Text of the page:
As entertainment, movies are an ideally suited artistic medium to motivate or stimulate emotional responses.  The smartly composed narratives among them can pull that off naturally.  Others force it.  When such happens, manipulation replaces motivation.  For an example, look no further than “Collateral Beauty” starring Will Smith and directed by David Frankel.  It is one of the most egregious miscalculations of filmmaking and marketing in recent memory.

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MOVIE REVIEW: Rogue One

Lags of preparation and mounting conflict aside, there is more than enough big-screen excitement infusing the gravitas that give way to pathos.  "Rogue One" smoothly delves into an untold narrative while providing clever and catchy callbacks and nods to the expanded universe we know is on the other side of the horizon.  Fleshing out key history, “Rogue One” instantly becomes an indispensable companion piece to “Star Wars: Episode IV: A New Hope.”  Watching this mini saga and seeing the seeds it plants makes one appreciate the fruits of the 39-year-old classic’s triumphs even more.

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MOVIE REVIEW: Jackie

Mesmerizing describes the film as a whole and its incomparable lead performance from Academy Award winner Natalie Portman playing First Lady Jacqueline Kennedy in the immediate hours and days following her husband's 1963 assassination.  Far from a biopic and more of a psychological examination, Portman and Larrain sear the screen with emotion and imagery that is as captivating as it is difficult.  It is astonishing that it takes a foreign director to create the most empowering portrait of American history put to film in years.

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MOVIE REVIEW: Miss Sloane

In some political circles, “lobbyists” are the advocates that “get things done.”  In others, the job title is a dirty word than many are quick to refute or redefine.  When Hollywood screenwriters decide to lionize the role of the lobbyist, they hop on the #NastyWoman bandwagon, cast Oscar nominee Jessica Chastain, and give you “Miss Sloane.”  For all of the sound bite talk about “draining the swamp” to kill the metaphorical mosquitoes, doing so leaves the carnivores behind.  Make no mistake, “Miss Sloane” showcases a true apex predator.

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MOVIE REVIEW: Manchester by the Sea

There is an unmistakable layer of “people-watching” cinema brings to its artistic atmosphere and aesthetic.  An omnipresent camera grants private points-of-view, shines light on secrets, and challenges the observational skills of the audience.  Kenneth Lonergan’s “Manchester by the Sea” introduces the wearisome life of one solitary man and proceeds to unearth the repressed sorrow and unspoken emotions that lie underneath his mundane exterior.  The most praiseworthy character-driven films have the patience to cultivate its truths with substance and the wisdom to never give you everything.  Lonergan’s near-perfect jewel is a new exemplar of such qualities and one of the finest films of 2016.

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MOVIE REVIEW: Moana

She may wear a dress and have an animal sidekick, but don’t you dare call Moana a “princess.”  The enterprising titular “chieftain’s daughter” is a breezy breath of warm Pacific air surging through a Mouse House built on castles, corsets, and crowns.  Promoting powerhouse diversity and pushing away the trappings of romance, “Moana” is a progressive step from Walt Disney Animation Studios carrying wonderful messages for young girls in a Millennial day-and-age that is too often obsessed with body image and glamour.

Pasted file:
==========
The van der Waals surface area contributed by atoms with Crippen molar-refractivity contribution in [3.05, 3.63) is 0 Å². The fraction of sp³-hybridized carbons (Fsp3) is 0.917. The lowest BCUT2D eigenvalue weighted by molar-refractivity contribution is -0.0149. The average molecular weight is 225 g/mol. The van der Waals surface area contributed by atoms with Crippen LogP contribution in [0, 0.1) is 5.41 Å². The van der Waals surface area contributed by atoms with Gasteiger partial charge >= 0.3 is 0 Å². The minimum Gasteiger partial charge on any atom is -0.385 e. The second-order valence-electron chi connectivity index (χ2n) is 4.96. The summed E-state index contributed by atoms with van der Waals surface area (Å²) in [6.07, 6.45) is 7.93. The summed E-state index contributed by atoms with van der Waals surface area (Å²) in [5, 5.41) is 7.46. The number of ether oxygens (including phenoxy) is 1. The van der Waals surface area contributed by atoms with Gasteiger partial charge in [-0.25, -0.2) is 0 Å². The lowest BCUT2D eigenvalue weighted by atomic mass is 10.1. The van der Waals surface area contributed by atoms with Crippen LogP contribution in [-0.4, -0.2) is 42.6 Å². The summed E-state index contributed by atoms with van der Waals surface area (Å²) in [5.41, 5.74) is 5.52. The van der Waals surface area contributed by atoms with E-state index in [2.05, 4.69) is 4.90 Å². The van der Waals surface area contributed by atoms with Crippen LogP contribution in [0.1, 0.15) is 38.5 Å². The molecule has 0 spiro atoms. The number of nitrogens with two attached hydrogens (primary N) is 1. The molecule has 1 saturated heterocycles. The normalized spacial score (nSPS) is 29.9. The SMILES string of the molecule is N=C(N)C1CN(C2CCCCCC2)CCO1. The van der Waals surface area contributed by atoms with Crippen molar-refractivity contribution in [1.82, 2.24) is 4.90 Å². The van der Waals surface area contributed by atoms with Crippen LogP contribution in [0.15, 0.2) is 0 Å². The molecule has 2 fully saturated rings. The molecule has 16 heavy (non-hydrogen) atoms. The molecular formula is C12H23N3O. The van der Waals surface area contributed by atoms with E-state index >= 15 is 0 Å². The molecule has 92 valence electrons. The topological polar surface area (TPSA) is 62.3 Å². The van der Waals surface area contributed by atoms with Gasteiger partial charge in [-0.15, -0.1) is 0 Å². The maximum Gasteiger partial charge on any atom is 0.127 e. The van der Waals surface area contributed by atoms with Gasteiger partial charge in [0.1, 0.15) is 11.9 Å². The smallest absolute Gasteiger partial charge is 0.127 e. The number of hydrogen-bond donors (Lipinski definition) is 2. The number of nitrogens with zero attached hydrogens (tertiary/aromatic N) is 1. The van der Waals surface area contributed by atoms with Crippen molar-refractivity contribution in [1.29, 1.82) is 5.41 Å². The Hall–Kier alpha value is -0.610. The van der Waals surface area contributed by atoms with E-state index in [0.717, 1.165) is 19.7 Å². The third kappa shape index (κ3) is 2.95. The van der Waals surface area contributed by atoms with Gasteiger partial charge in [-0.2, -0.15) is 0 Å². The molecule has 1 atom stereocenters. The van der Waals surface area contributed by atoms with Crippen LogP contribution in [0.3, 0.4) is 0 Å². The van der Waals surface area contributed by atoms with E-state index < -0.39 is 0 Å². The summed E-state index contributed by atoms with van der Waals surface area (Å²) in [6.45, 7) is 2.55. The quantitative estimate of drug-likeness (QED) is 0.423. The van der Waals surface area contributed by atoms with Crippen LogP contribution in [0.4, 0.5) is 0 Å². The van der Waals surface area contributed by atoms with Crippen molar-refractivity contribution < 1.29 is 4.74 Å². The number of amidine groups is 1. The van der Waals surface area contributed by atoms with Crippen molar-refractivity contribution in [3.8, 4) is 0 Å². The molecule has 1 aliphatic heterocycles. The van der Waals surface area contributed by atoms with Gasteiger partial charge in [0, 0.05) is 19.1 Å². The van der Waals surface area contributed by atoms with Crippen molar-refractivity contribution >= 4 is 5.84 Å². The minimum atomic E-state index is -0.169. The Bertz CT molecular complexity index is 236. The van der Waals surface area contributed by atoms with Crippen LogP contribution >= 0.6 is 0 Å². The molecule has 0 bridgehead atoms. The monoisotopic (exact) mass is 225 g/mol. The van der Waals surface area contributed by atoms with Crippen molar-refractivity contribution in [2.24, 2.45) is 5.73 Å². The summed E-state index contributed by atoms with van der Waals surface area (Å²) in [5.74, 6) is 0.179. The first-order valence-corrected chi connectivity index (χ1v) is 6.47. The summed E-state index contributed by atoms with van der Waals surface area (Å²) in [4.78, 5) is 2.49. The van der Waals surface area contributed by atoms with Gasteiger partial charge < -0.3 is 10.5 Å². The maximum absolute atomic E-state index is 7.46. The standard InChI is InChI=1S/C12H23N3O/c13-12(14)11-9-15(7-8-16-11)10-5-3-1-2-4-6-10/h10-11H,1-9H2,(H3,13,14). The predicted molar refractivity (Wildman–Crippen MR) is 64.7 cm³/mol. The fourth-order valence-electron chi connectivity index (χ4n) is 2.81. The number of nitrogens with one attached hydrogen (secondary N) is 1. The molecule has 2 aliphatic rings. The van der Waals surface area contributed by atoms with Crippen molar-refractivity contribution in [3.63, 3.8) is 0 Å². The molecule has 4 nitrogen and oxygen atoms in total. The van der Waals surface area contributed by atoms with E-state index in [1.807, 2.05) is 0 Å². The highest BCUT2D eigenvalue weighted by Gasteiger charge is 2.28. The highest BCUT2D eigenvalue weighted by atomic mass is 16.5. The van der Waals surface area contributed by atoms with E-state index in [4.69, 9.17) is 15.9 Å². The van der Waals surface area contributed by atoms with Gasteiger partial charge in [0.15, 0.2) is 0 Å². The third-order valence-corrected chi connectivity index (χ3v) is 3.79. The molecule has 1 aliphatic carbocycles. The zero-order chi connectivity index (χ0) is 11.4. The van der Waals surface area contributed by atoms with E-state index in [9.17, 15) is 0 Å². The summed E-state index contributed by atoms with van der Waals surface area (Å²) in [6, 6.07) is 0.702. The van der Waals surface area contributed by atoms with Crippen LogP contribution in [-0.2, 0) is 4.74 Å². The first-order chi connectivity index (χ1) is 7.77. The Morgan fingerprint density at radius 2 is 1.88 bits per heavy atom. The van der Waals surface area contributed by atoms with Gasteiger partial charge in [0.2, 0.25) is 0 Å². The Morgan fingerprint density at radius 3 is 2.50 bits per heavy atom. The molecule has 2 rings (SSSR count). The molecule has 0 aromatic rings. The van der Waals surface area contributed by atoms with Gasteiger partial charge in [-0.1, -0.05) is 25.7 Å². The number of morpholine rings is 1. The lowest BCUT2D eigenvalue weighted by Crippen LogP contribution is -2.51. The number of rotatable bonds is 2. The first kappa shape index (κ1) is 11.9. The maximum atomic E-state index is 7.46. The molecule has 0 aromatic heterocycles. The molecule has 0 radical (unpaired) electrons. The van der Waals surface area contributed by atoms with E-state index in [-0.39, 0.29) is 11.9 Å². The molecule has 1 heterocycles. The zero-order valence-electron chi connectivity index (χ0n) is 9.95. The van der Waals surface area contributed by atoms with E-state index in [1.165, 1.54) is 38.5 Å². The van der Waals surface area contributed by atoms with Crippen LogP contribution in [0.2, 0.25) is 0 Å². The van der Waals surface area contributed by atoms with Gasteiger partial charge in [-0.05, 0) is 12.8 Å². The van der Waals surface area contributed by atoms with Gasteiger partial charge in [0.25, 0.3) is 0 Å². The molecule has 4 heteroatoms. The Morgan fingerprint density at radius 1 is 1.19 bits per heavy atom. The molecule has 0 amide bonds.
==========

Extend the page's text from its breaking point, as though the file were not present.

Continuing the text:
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GUEST CRITIC #18: Fantastic Beasts and Where to Find Them

Give a warm, Show-Me-State welcome to Mr. Shane Bowen.  Shane is a fourth grade teacher in the St Louis area.  Like so many educators (myself included), Shane flexes a creative muscle outside of the textbooks and paper-grading.  Mr. Bowen also writes novels as a hobby.  Shane recently started his own publishing company, Out the Window Books at www.outthewindowbooks.com.  This man has talent and knows the power of a good beer and a good movie.  Enjoy this review of "Fantastic Beasts and Where to Find Them."

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VIDEO: Post-film reactions to "Billy Lynn's Long Halftime Walk"

Five of the best film critics Chicago has to offer from the Chicago Independent Film Critics Circle may have dodged the high frame rate experiment of Ang Lee's "Billy Lynn's Long Halftime Walk," but they still caught the full film. Enjoy the mixed reactions from Leo Brady, Jon Espino, Clint Worthington, Don Shanahan, and Jim Alexander!

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MOVIE REVIEW: Nocturnal Animals

The leap for every filmmaker is translating their creative eye to the cinematic medium.  Hitchcock’s feverish writing fed his mise-en-scene and attention to detail.  Spielberg grew his outdoor sense of adventure to the highest possibilities and beyond.  With an eye for the cultured human form and colorful finery, Tom Ford saturates every edge of his films with ornate style.  The man is never boring and neither is one iota of “Nocturnal Animals,” Ford’s second feature film and a cage-rattling psychological thriller.